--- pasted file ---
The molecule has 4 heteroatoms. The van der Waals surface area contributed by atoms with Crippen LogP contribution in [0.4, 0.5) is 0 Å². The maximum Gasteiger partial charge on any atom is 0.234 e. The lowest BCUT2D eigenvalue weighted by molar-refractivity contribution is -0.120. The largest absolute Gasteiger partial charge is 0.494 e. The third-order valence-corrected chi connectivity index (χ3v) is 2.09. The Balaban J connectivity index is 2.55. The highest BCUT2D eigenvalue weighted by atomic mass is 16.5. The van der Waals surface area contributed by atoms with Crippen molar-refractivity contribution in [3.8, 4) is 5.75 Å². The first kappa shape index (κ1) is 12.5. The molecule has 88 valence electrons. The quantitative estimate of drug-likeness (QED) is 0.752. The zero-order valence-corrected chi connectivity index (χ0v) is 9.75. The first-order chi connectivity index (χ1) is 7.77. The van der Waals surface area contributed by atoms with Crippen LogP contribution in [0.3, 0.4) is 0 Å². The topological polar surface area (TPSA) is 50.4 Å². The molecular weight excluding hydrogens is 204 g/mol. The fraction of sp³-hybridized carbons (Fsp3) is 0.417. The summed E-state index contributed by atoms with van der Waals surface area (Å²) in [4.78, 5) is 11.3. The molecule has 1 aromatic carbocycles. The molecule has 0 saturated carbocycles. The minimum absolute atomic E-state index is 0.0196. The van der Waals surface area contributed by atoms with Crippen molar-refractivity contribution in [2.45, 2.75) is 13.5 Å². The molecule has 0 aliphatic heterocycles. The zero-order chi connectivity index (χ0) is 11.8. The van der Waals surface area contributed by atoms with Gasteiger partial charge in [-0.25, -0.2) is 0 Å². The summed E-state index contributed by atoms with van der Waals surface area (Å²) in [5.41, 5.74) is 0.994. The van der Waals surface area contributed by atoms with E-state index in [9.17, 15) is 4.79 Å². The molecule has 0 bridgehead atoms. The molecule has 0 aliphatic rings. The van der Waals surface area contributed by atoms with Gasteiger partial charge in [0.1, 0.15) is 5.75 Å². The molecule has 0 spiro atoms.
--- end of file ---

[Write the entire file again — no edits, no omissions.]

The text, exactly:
The molecule has 4 heteroatoms. The van der Waals surface area contributed by atoms with Crippen LogP contribution in [0.4, 0.5) is 0 Å². The maximum Gasteiger partial charge on any atom is 0.234 e. The lowest BCUT2D eigenvalue weighted by molar-refractivity contribution is -0.120. The largest absolute Gasteiger partial charge is 0.494 e. The third-order valence-corrected chi connectivity index (χ3v) is 2.09. The Balaban J connectivity index is 2.55. The highest BCUT2D eigenvalue weighted by atomic mass is 16.5. The van der Waals surface area contributed by atoms with Crippen molar-refractivity contribution in [3.8, 4) is 5.75 Å². The first kappa shape index (κ1) is 12.5. The molecule has 88 valence electrons. The quantitative estimate of drug-likeness (QED) is 0.752. The zero-order valence-corrected chi connectivity index (χ0v) is 9.75. The first-order chi connectivity index (χ1) is 7.77. The van der Waals surface area contributed by atoms with Crippen LogP contribution in [0.3, 0.4) is 0 Å². The topological polar surface area (TPSA) is 50.4 Å². The molecular weight excluding hydrogens is 204 g/mol. The fraction of sp³-hybridized carbons (Fsp3) is 0.417. The summed E-state index contributed by atoms with van der Waals surface area (Å²) in [4.78, 5) is 11.3. The molecule has 1 aromatic carbocycles. The molecule has 0 saturated carbocycles. The minimum absolute atomic E-state index is 0.0196. The van der Waals surface area contributed by atoms with Crippen molar-refractivity contribution in [2.45, 2.75) is 13.5 Å². The molecule has 0 aliphatic heterocycles. The zero-order chi connectivity index (χ0) is 11.8. The van der Waals surface area contributed by atoms with Gasteiger partial charge in [-0.25, -0.2) is 0 Å². The summed E-state index contributed by atoms with van der Waals surface area (Å²) in [5.41, 5.74) is 0.994. The van der Waals surface area contributed by atoms with E-state index in [9.17, 15) is 4.79 Å². The molecule has 0 bridgehead atoms. The molecule has 0 aliphatic rings. The van der Waals surface area contributed by atoms with Gasteiger partial charge in [0.1, 0.15) is 5.75 Å². The molecule has 0 spiro atoms.